folksy style devastating some of
the most cherished myths of
American culture. .
Echoing the traditional Ameri-
can love for the wieen spae
raw, he sings yearningly of the
wild west "where the scenery's
attractive and the air is radio-
active." We understand what he
Iensthe guise of a homesick
southerner languishing in the cold
northern clime, he sings plain-
tively of his old home, crying, "I
wanna talk with Southern gentle-
men and put my white sheet on
again. I ain't seen one good lynch-
ing in years."
He formulates the questions for
us, and leaves them to be an-
uwered-.
BUT THE LYRICS don't have
to be set to music to convey
their meaning. The demand for
poetry readings now is greater
than it has been in the last few
decades, and poetry is as much
a part of the questioning process
as comedy or theater.
Audiences listen in murkey cof-
fee houses to the lamenit of the
Beats that life under the threat
of the hydrogen bomb has be-
come unbearable. The Beats offer
a solution-a tragic-hedonistic ap-
proach-we need not accept their
answer, but we too are faced with
the problem.
e. e. cummings capsules the very
core of our dilemma when he tells
us:
pity this busy monster, manun-
kind,
not Progress is a comfortable dis-
ease: your victim death and life
safely beyond
plays with the bigness of his little-
ness
--electrons deify one razorblade
into a mountainrange: lenses ex-
tend
linwish through curving where-
return on it unself.
A world of made
Is not a world of born-pity poor
flesh
and trees, poor stars and stones,
but never this fine specimen of
hypermagical
ultraomnipotence. We doctors
know
a hopeless case if-listen: there's
a hell
of a good universe next door; let's
OF COURSE we can't go-yet.
So his answer is no more ac-
ceptable than is the Beat's. But
the question strikes home, and we
ourselves, if only we had known
humrste singer an h oet,
ant entertainment or even wan-
dering philosophy.
His task is to be a social critic
and disciple of the Socratic
method. And he is well on the way

to perfecting his skill, for what-
ever good- it may do us.
~JUDITH OPPENHEIM is,
a night editor on The Daily,
a sophomore in the literary
college, and a prospective
English major.'

MOVIES are better than ever;
movies are worse than ever.
Movies are superficial and flat;
movies are philosophical and deep.
The film industry's main concern
is money; the film industry's main
concern is art. Film writers are
hacks; film writers are accom-
plished artists. -
All of these things have been
said. Each in a limited sense is
true. Each reflects one aspect of
the evolution occuring in movie-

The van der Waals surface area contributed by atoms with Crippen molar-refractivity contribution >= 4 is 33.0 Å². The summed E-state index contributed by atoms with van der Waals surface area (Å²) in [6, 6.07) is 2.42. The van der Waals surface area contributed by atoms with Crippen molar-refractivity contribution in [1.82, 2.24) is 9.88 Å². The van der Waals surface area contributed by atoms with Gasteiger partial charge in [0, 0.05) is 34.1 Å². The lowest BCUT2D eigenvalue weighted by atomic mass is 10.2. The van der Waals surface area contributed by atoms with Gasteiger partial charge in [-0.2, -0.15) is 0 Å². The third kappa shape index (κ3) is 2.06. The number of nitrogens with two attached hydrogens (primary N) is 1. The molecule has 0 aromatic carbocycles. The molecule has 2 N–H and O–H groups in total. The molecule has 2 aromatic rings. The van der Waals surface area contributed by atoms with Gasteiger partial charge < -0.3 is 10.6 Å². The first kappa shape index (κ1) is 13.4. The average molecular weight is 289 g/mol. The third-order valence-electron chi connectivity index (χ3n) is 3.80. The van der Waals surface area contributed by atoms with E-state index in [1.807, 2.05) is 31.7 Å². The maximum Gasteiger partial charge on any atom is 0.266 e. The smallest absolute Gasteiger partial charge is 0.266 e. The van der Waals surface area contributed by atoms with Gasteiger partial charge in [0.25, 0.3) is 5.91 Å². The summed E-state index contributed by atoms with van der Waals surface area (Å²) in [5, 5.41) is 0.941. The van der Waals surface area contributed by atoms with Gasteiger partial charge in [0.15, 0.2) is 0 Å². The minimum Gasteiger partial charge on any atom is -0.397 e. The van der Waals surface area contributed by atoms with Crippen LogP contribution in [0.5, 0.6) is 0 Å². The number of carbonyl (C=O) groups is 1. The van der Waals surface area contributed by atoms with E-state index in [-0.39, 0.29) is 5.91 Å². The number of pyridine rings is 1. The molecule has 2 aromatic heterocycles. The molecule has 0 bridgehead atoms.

going tastes.
Movies have lost their place as
the number one means of escap-
ism. Television has usurped its
position as chief purveyor of
banality. People need no longer
leave their living rooms to view
Andy Hardy films or any one of
the long and indistinguishable
chain of sweetness and light melo-
dramas that were for so long
the standard fare of popular
taste.
NOT ONLY do the three major
networks show these constant-.
ly, but the f~ypical television show
is little more than a shortened
remake of Little Annie Rooney
tear jerkers or John Ford west-
erns.
Television has censored itself
into idiocy. It exists in the out-
dated repressions and prudishness
of Puritan tradition. Nothing
shown can be allowed to offend
anybody, anywhere, anytime. With
the exception of an occasionally
incisive drama or revealing docu-
mentary, utter blandness is the
rule.
In short, television offers a
maximum quantity of mediocre
entertainment with a minimum
of effort for the viewer. Why
should these addicts of the con-
ventional venture from their
homes?
M VIE producers were at first
shocked by their new compet-
itor. As attendance dropped and
theatres went bankrupt, the movie
industry decided that its only
hope was t0 make films with
which television could not com-
pete. Little by little, they began
code.iSpecam to prmnnc on
the screen as Hollywood finally
admitted its existence by means
oth ther tan nasty interference
This foray into tabooed ground
has met definite resistance; the
Puritan spirit still has great fol-
lowing. People in America cannot
~to a sex movie for the sake of
seeing a sex movie; they feel
guilt about it.
Hollywood has cleverly coun-
tered these inhibitions. Recent
movies, like "The Apartment,"
combine sociological elements with
the sex. People talk glibly about
its social implications, regardless
of their motives in attending.
They go to be intrigued by sin

but they give it an educational
motivation.